This week correspondents ask about whether the genetic degradation by mutations applies to bacteria, and how the geological record fits into Genesis. CMI’s Don Batten and Carl Wieland respond.

Peter B. from Australia writes:


I agree with the thought of genetic entropy, and that most species given the number of mutations per generation will probably die out in 10,000 to 100,000 years, but how come bacteria are still around? Is that because there many more things that can go wrong with multicellular organisms?

Thanks. Peter B

CMI’s Dr Don Batten replies:

Dear Peter,

Good question! I think it has to do with three things: the mutation rate, the genome size and the mode of replication / reproduction.

If the mutation rate were the same as humans (say 300 per genome of 3,000,000,000 base pairs, or 1 in 10 million), with a typical genome size of say a million base pairs for bacteria, the mutation rate is only one in every 10 replications. Since bacteria reproduce by binary fission, whichever one has the mutation can be effectively eliminated by competition with non-mutated ones, even if the relative decline in fitness is quite small (because of the short generation time and huge populations that are possible).

Computer models, even simple ones like our Weasel, show that you need more than one mutation per individual per generation to get mutational meltdown (error catastrophe). See Weasel; you can click on the download link to download the Windows model, unzip it and install it. You can play with the various parameters and see what happens. Please ignore the typical mutation rates given in the paper above as they were those given by evolutionists based on evolutionary reasoning (that is, because they assumed that life has been around for eons of time, therefore error catastrophe has not happened and therefore the mutation rate is less than … ). They were not measured mutation rates, which were published after we wrote this paper (or we did not know about them!).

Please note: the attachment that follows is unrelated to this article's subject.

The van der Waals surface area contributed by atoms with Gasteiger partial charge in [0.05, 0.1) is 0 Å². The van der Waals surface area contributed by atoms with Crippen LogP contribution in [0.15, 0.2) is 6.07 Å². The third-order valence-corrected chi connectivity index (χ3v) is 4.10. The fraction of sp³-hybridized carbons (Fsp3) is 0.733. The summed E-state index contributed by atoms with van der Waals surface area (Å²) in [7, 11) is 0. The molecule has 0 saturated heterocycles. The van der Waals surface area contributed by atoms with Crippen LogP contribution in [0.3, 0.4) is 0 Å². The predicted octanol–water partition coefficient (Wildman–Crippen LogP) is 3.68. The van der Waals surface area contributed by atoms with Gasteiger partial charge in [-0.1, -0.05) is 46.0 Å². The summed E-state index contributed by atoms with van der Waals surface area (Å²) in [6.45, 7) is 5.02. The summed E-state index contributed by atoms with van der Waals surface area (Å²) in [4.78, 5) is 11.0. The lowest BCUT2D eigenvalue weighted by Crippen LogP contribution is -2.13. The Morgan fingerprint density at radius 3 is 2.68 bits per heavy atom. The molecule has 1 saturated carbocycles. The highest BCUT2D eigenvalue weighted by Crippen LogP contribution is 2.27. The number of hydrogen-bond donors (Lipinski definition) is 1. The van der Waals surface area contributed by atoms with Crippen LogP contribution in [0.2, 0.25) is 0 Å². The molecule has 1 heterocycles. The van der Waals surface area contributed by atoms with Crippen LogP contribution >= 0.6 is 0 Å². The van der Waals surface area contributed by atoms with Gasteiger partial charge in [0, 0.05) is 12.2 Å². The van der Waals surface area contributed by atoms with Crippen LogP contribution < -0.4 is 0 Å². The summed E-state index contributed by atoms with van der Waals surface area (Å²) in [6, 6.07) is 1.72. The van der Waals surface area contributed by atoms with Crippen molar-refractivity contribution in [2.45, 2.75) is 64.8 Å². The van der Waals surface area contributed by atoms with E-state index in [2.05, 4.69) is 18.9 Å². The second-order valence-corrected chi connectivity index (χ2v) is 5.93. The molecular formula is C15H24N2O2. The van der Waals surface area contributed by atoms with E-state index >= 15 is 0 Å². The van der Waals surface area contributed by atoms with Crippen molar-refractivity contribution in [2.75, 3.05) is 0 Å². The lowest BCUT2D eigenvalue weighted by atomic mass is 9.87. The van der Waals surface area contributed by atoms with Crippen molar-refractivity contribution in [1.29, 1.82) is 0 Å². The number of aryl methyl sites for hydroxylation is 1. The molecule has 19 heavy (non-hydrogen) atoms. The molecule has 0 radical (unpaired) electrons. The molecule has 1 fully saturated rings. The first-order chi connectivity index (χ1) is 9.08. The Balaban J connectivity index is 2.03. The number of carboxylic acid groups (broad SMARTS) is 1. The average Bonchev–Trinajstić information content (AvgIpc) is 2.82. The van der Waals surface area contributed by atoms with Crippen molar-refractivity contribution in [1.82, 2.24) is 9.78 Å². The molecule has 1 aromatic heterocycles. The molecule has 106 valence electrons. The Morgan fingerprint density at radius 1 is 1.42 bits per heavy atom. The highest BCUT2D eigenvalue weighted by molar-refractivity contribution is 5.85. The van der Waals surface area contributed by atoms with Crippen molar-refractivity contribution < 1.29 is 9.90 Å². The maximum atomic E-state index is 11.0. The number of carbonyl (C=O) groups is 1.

Also, because of the short generation times, bacterial populations can rebound quickly from disasters where only a few survive. This is another factor in the survival of bacteria.

I hope this answers your question.

With kind regards,

Don Batten

Chavoux L. from South Africa writes in response to the article

The Issue of Issues(And no, it’s not creation/evolution):


I agree with this article. However, I have to say this: I am not convinced that the current Creation Science interpretation of nature is necessarily true / most in line with the truth of Gen. 1–11. There is nothing in the Bible that claims that all (or even most) of the geological column is the result of the great flood. (It could just as well be the result of the ± 10 000 years since creation). It is possible (though perhaps not the most obvious interpretation) that death existed outside the garden of Eden even before the fall of Gen. 3 (else, why is the tree of life mentioned explicitly as being inside the Garden of Eden?). The correct answer to these kinds of questions could possibly be answered by (creation) science without attacking the truth of the Bible itself. We should always be careful to distinguish between arguments that attack the truth of the Bible and those that might just be attacking our own understanding/interpretation of God’s Word. The first kind should be seen for what it ultimately is: an attack on God’s authority and truthfulness/trustworthiness; the latter might simply be an opportunity for us to get to know Him better and understand His creation better (which is a Good Thing (TM) IMHO)….

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